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Y O U R C O U N C I L Private Rented Sector Harassment and Illegal Eviction.

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Presentation on theme: "Y O U R C O U N C I L Private Rented Sector Harassment and Illegal Eviction."— Presentation transcript:

1 Y O U R C O U N C I L Private Rented Sector Harassment and Illegal Eviction

2 Y O U R C O U N C I L Reasons for harassment and illegal evictions Ignorance of the law Prejudice Frustration with the process of law Financial gain

3 Y O U R C O U N C I L Who is protected by statute? Protection is given to those defined in Sections 1(1) as a ‘residential occupier’ i.e. ‘a person occupying the premises as a residence, whether under contract or by the virtue of any enactment or rule of law giving him the right to remain in occupation or restricting the right of any other person to recover possession of the premises’ Basically Any form of tenants Contractual licensees Excluded occupiers up until the time that ‘reasonable notice’ has expired

4 Y O U R C O U N C I L What is harassment? Harassment is: Any behaviour by any person which is likely to interfere with the occupiers peace and comfort Or A persistent withdrawal of necessary services which is done with the intent of causing the occupier to leave

5 Y O U R C O U N C I L What is harassment? Section 1(3) Protection from Eviction Act (3A) creates a similar offence, but:- Actions must be by the landlord or agent of the landlord and Action can be without intent but s/he knows or has reasonable cause to believe that the conduct is likely to cause the occupier to leave NB. The landlord has a defence if s/he has good reason for the actions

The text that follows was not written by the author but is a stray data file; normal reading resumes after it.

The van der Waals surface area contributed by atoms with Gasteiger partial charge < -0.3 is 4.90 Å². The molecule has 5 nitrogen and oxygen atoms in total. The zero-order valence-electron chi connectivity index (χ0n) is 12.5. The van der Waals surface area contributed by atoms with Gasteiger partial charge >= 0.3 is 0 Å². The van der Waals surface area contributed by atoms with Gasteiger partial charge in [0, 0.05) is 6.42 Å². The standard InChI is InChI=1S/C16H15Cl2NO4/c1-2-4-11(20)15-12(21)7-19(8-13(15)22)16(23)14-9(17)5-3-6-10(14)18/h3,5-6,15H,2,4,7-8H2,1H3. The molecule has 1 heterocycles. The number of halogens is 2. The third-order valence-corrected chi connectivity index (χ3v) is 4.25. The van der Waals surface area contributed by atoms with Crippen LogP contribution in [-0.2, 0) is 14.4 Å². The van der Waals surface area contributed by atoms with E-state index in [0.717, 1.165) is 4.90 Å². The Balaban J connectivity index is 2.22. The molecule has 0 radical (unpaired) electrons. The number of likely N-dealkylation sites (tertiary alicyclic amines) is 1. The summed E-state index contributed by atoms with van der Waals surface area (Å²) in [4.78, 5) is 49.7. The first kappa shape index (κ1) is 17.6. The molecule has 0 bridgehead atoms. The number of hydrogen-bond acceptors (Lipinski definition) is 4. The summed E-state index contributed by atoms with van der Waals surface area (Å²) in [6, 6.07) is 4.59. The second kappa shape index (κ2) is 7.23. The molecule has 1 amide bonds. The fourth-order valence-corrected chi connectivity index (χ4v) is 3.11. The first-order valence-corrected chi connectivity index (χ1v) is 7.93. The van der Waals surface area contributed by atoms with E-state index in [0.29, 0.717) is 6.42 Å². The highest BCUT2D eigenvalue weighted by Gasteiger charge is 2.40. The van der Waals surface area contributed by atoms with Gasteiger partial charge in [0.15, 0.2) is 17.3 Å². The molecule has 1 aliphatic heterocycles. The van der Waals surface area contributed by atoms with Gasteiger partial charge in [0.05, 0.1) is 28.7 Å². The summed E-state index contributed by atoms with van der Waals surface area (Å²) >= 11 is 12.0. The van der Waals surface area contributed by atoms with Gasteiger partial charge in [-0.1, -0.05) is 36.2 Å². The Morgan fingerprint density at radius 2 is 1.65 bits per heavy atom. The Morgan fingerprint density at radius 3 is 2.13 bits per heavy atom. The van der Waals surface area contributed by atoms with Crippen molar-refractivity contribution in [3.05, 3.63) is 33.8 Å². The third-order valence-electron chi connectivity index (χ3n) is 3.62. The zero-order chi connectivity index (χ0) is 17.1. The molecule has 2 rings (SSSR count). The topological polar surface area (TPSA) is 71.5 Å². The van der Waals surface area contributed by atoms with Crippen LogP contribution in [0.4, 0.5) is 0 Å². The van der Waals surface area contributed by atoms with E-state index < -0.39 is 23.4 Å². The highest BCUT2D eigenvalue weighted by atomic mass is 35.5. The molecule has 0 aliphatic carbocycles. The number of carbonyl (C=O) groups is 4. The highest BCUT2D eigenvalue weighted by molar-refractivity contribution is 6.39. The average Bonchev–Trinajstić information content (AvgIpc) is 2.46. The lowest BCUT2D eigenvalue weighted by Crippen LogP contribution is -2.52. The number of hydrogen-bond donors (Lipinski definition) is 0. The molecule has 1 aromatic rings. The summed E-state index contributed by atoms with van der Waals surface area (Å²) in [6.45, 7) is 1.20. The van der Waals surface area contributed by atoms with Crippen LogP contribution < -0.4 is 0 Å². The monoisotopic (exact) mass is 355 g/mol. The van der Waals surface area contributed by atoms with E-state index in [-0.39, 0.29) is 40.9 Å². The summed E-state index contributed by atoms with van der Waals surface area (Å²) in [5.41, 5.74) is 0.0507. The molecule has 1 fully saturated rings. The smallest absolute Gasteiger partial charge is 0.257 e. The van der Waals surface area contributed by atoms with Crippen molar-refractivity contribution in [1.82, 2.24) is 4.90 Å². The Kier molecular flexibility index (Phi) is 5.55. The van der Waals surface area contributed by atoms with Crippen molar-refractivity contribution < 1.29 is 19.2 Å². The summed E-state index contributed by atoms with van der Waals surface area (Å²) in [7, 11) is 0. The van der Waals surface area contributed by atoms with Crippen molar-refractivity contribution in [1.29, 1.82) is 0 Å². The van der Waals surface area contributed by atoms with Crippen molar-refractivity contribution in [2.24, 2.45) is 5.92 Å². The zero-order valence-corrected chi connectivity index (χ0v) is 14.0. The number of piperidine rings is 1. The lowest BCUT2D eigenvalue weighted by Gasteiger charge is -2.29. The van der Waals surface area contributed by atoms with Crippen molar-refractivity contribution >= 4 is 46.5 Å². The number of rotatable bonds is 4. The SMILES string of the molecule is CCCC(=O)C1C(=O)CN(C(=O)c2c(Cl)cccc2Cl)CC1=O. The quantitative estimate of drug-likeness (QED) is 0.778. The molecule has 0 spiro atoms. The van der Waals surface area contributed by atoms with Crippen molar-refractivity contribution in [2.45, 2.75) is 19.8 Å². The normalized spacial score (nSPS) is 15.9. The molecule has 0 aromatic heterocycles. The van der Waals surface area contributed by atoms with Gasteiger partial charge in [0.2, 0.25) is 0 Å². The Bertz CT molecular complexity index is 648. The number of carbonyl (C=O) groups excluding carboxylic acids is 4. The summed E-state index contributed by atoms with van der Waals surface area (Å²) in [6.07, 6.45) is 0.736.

6 Y O U R C O U N C I L Dealing with harassment – what will we do? Establish the status Establish what happened and how often Get tenants to keep records Possible actions Discuss with the landlord Write to the landlord Contact Council’s PSH team Legal action

7 Y O U R C O U N C I L What is illegal eviction? An offence of illegal eviction is committed if: Any person unlawfully deprives, or attempts to unlawfully deprive, a residential occupier of the premises or any part of them Unless the person has reasonable cause to believe the occupier has already left

8 Y O U R C O U N C I L Criminal Offences Who can prosecute? The police - rarely investigate An individual – inadvisable, expensive, legal aid not available, small claims not allowed Local Authorities – most suitable as they have specialist advisors But numbers of cases prosecuted are small

9 Y O U R C O U N C I L Civil Law / Criminal Law Resolves disputes between individuals Enables the state to enforce a public code of conduct Mainly concerned with compensating the loser Mainly concerned with punishing the wrongdoer Civil Courts can award compensation (damages) and grant injunctions Criminal courts can impose fines or imprisonments, can award compensation but less frequently, civil action usually needed Can act on ‘balance of probabilities that one party is more likely to be right than the other Prosecution must prove its case ‘beyond reasonable doubt’

10 Y O U R C O U N C I L Civil remedies Breach of contract Civil wrong Illegal eviction is also a civil wrong (PEA 1977 and HA 1988) Trespass to land or goods Nuisance Assault / battery

11 Y O U R C O U N C I L Damages Special damages General damages Exemplary damages Aggravated damages Nominal damages

12 Y O U R C O U N C I L What can be done? Restoration of utilities by local authority Injunction Interim injunction Arrest warrant

13 Y O U R C O U N C I L Who to contact If you are not sure how to proceed with an eviction or need advice if the situation is getting heated Joy Potter on or Susan Pledger on or


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